Benjamin Franklin Papers

To Benjamin Franklin from Isaac Garrigues, 31 January[?] 1771

From Isaac Garrigues7

ALS: American Philosophical Society

Jerusalum Coffee House Jany. 31t[?], 1771


I Received your Note of winsday Noon. But you may be assured I never Received your letter in Answer to mine of Sunday Morning or I should not have attemted to have given you Trouble the second time. I likewise wonder much I never received it. I thank you worthy Sir for all favours and have been very uneasy since receiveing the Note Yesterday—as you are pleased to say you are sorry I left Capt. Dalrymple. I assure you Sir I was intirely ignorat of my Station with Respect to my Duty and with all due Respect to your better judement imagine you where also deceived in it. It suits a Young man of 17 or 18 years of Age to goe in that Station when he wants to learn to be a Seaman but its by no means suitable for me for what respect could I have had to have shipt myself in that Station for [torn] Years and such a number of Officers above me indeed for one Voyage it might have done.

I hope Sir you will be so good as to forgive my Troubling you with this Letter as I only write it with a Veiw for you to understand me. I am well assured I did not disgrace your Recommendation as I beleive no Officer in the Ship was better thought of than myself as plainly appeared when I let them know my intentions of Leaving the Ship. I well know Sir that its imposible for you to supply every ones Occasion with Respect to money and you misunderstood my letter if you think it immediately imply’d for you to supply me. I meant my disagreable Situation in Regard to my being out of employ And did not know if it had not been in your power to have got me a birth in another Ship.8 I whish you Sir health. And I am with the Greatest Respect Your much Obliged and Most Obedient Servant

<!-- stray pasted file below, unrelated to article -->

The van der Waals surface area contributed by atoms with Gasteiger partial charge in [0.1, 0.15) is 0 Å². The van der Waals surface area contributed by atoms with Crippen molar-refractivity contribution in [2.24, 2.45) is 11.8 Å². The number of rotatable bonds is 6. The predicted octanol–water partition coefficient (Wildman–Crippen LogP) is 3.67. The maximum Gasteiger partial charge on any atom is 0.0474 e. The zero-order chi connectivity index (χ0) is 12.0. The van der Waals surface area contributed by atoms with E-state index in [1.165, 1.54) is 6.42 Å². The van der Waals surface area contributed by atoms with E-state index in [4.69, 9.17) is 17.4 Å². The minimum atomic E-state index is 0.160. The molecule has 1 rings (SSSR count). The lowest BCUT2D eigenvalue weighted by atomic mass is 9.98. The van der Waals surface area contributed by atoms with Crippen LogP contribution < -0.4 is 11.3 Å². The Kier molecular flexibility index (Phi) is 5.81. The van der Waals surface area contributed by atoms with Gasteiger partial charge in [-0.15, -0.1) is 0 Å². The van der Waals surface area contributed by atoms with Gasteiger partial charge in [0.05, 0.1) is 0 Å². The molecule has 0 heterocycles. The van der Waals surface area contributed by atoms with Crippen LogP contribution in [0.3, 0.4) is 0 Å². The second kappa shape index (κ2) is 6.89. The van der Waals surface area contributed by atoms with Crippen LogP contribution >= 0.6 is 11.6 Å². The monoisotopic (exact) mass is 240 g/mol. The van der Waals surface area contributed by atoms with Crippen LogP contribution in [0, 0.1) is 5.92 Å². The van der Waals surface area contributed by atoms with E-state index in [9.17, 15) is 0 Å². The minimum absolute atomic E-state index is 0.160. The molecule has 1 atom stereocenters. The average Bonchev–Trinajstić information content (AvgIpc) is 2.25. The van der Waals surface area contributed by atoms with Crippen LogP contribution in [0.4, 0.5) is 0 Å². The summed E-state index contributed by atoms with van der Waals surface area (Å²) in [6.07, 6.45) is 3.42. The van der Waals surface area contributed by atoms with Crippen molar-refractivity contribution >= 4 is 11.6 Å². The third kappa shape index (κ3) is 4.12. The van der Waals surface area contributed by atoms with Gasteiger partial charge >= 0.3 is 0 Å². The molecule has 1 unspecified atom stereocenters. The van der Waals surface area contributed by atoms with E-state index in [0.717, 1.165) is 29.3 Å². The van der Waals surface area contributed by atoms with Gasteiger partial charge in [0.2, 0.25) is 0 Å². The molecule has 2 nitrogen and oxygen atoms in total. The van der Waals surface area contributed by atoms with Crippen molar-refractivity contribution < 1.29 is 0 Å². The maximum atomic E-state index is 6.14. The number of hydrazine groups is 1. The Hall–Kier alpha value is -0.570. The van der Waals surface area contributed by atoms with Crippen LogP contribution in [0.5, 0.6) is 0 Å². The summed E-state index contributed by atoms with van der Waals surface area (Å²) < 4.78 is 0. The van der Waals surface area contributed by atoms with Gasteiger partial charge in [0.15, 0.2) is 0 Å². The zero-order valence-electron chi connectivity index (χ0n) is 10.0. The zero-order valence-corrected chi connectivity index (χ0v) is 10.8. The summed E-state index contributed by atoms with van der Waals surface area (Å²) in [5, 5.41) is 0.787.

Isaac Garrigues

Addressed: To / Dr: Benjamin Franklin / Craven Street / Strand

[Note numbering follows the Franklin Papers source.]

7The grandson of BF’s old friend James Ralph; see above, X, 186–7.

8The disappearance of BF’s note and earlier letter, and our failure to identify Capt. Dalrymple, make Garrigues’ self-justification hard to follow. He had clearly been recommended to Dalrymple by BF, and had shipped with him long enough for the other officers to form an opinion of him. He had then, it seems, been asked to sign on for a term of years (the word that is partly missing looks like “four” or “five”), but at such a low rank that he quit. His request for BF’s help, we conjecture, had been turned down with a reproach for leaving the berth he had had.

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